This January, the entire Lumosity team resolved to stay healthy—and to share our knowledge with you! To help with our mission, we teamed up with Dr. Cynthia R. Green, one of America’s foremost memory fitness and brain health experts.
For the past two weeks we’ve been sharing tips from Dr. Green’s newest book, 30 Days to Total Brain Health. We posted daily tips with fans and followers on Facebook, Twitter, and Google+, and I participated along with everyone, tip for tip!
It’s been a great two weeks sharing successes and struggles, and we wanted to make sure no one missed out. Here’s a roundup that includes everything I learned during my personal brain health journey. If you have yet to try out these simple tips, try incorporating them into your routine for a fitter, healthier brain. It takes just minutes a day.
Tip #1: Get physical
We all know exercise is important to physical health, but research shows that 30 mins of exercise several times a week can also improve memory, attention, processing speed, and executive control. Plus, exercise can help you manage other medical conditions, such as diabetes and hypertension, which can lead to dementia.
Hallie’s notes: Over the past two weeks, I’ve upped my gym workouts from around once a week to three times a week. I even left the car at home and rode my bike whenever I could. Regular exercise always makes me feel better, and it’s great to know I’m giving my brain a little TLC too.
Tip #2: Play online
Research shows that we can better maintain cognitive skills like attention, speed, executive control and memory (all of which can change as we age) by giving them a good “work out.”
Hallie’s notes: Every Lumosity subscriber knows the alert, ready to take on the day feeling you get after completing a daily training session, so for us this is a no brainer. I like to complete my daily session right when I get to work in the morning. It’s better than coffee!
Tip #3: Tap a tune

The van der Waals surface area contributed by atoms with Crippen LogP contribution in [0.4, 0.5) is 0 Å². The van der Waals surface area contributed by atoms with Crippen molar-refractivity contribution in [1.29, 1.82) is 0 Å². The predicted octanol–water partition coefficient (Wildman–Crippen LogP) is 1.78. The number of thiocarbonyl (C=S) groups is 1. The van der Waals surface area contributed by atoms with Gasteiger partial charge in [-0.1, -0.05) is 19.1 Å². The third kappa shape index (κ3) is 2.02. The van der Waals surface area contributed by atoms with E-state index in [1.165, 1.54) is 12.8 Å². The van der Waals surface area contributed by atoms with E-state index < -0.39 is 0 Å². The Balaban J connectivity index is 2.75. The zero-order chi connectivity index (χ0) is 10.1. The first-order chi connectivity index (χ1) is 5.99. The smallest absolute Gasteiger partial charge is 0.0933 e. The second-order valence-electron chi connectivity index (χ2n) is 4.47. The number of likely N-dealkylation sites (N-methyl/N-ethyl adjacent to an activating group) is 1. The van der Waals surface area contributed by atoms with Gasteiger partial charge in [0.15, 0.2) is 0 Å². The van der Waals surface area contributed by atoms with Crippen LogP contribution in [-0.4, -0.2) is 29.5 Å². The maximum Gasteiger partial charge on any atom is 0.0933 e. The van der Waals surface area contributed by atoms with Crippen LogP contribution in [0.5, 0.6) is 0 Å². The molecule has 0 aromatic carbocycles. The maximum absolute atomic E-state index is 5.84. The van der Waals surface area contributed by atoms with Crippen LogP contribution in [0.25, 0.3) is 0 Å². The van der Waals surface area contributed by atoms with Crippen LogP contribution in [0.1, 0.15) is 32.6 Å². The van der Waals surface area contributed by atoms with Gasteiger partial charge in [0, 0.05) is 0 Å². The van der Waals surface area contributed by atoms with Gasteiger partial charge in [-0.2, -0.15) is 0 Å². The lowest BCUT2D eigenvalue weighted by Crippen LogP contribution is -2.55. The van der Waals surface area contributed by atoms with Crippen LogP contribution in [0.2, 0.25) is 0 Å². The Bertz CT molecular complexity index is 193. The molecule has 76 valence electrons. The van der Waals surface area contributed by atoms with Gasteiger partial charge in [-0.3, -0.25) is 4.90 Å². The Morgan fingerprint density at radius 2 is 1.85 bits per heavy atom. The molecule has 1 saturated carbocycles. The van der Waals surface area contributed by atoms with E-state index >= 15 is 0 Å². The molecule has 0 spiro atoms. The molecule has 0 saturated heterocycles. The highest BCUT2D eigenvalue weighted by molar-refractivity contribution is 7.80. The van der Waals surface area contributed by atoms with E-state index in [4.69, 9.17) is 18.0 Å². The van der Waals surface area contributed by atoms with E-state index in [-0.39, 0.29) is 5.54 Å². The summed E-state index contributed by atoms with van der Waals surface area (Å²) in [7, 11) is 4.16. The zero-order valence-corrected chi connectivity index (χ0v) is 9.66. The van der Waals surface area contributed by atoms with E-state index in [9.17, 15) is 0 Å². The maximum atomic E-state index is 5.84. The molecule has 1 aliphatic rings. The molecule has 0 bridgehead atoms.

Make up a little tune by tapping your fingers on your table or desktop. It doesn’t matter if your tune is simple or complex; either way, it’ll challenge your brain to think about the world in a slightly different way. It forces you to coordinate your movement, auditory and memory skills.
Hallie’s notes: This tip has been our most popular so far! I suspect it’s because tapping out a tune is something we all enjoy and do anyway. Even at the risk of driving our coworkers crazy. I spend around an hour on public transportation comuting each day, and that’s my favorite time to tap a tune.
Tip #4: Learn about memory loss
Have questions (or fears) about changes in your memory? Here’s your chance to find some answers. The Alzheimer’s Association is a great place to discover information about memory health. Their website covers everything from age-related memory changes to early symptoms of memory loss (as well as the how’s and why’s of evaluating your memory).
Hallie’s note: It’s easy to go overboard with anxiety every time you loose your keys, especially if you have a history of Alzheimer’s in your family. I looked up the 10 warning signs of Alzheimer’s on the Alzheimer’s Association page, and was relieved to find that I have none.
Tip #5: Do a word search
For each of the five words below, see how many other words you can come up using any (or all) of the same letters. This word search game will shift your usual way of thinking, and give your brain a boost with some nimble thinking. For an extra challenge, give yourself just 2 minutes per word.
RESOLUTION SUFFICIENT BENEFICENCE SYNAPSE PROPAGATION
Hallie’s notes: This was another popular tip, and I found it both challenging and fun! I started by limiting myself to two minutes per word but found myself going back over the course of the day to add more. This tip is great because all you need are a couple long words, a pen, and some paper. Then you’re ready for a brain boost!
Tip #6: Check your blood pressure
High blood pressure (hypertension) can dramatically increase your risk of a stroke. Strokes can seriously injure the brain, and are the leading cause of disability in the U.S. You can get your blood pressure checked at most pharmacies. If your blood pressure is high, followup with your doctor. Simple changes in diet and exercise can reduce hypertension and your risk of stroke!
Hallie’s notes: I’m lucky because I’ve always had low blood pressure. This week I had it checked at the pharmacy by Lumosity HQ and was happy to see it’s still a low to normal 112/65.
Tip #7: Color your life
If you haven’t drawn a picture since you left elementary school, today’s the day! Even if they’re done only briefly, new or different activities like coloring refresh our attention, get us to try new (or rarely used) skills, and challenge us to see the world in a different way.
Hallie’s notes: Though I got some pretty funny looks from the rest of the Lumosity team while I was working on this tip, I really enjoyed drawing my picture. If you start to feel silly pulling out the markers or crayons and doodling, remember that it’s for your brain!
For more brain health tips, visit Dr. Green’s website totalbrainhealth.com. We’d love to hear about your experiences in the comments. What tips to you already do, which do you want to start doing, and which sound the most fun to you?